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Scientists To Study Oysters, New Species In Chesapeake Bay With $1M Federal Grant

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Alex DeMetrick 370x278 Alex DeMetrick
Alex DeMetrick has been a general assignment reporter with WJZ...
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BALTIMORE (WJZ)– A million dollars might just buy some answers in the Chesapeake.

Alex DeMetrick reports a federal grant will explore an old animal in trouble, and a new one causing trouble.

Science knows a lot about what goes on under the Bay, but not everything.

“For a number of species, we still don’t know the basic biology of several of them,” Tuck Hines, of the Smithsonian Environmental Research Center, said. “Secondly, some of these species are actually new to the Bay.”

Specifically the blue catfish, which grows to more than 100 pounds. A ravenous eater, it has somehow made its way to the Chesapeake from the deep South.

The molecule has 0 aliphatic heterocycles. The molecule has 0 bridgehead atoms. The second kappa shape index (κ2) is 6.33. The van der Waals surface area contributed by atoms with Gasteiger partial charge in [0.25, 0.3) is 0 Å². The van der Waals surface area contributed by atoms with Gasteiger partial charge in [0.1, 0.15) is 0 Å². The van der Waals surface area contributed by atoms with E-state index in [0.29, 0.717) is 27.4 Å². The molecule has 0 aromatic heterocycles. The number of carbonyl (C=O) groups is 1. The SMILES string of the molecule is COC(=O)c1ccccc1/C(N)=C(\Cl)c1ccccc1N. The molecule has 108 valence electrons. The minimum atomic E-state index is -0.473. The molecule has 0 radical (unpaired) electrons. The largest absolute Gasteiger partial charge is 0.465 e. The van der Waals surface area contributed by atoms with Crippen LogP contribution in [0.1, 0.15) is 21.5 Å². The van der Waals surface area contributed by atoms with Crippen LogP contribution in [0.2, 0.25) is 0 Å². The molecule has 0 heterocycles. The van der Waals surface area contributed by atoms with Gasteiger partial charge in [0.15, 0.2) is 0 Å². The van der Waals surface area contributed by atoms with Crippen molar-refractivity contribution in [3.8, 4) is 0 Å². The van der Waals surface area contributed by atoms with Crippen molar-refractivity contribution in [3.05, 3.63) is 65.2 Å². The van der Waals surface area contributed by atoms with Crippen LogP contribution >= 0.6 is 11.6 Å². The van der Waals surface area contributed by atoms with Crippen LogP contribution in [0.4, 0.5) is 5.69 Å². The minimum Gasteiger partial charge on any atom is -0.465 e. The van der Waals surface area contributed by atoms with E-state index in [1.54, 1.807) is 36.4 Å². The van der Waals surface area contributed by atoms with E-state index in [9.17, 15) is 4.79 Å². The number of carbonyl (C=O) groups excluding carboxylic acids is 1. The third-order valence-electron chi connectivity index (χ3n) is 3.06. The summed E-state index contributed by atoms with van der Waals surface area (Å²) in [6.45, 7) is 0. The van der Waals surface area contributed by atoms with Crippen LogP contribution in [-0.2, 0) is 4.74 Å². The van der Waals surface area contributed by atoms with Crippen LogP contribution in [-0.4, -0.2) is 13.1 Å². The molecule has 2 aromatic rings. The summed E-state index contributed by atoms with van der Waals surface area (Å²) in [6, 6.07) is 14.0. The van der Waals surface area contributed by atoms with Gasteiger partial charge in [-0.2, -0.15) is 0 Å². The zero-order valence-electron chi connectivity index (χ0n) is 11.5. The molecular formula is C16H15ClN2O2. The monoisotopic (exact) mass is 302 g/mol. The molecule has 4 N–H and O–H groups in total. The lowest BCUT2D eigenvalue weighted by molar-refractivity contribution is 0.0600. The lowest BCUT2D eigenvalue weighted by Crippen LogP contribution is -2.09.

“We just need to find out where the species lives, how many are out there, what they’re eating,” said Derek Orner, a biologist at the National Oceanic and Atmospheric Administration (NOAA). “A lot of questions like that, we just don’t know.”

There are also questions about native oysters which continue to struggle in the Bay.

“When we went out there in November, they were all dead,” Barry Sweitzer, a waterman, said. “I mean, some of the bars were 100 percent dead.”

A tremendous flow of freshwater from tropical storms killed those oysters, but a million dollar federal grant from the NOAA will allow researchers to conduct detailed oyster surveys, like the one done each year to determine the health of blue crabs.

That survey set new rules which saw the crab population grow, along with the catch for watermen.

“We hope that they keep rebounding and keep coming on stronger and stronger for us,” Troy Luongo said.

One species that’s virtually vanished from the Bay is the soft shell clam.

“The population of clams have dropped enormously to very, very low levels,” Hines said.

Native species in trouble and new invaders causing the problems are both priorities for study.

“There aren’t any really good management decisions if you don’t have good science behind it,” Orner said.

The NOAA has also awarded a $1 million grant to Virginia researchers to make sure studies include all of the Bay.

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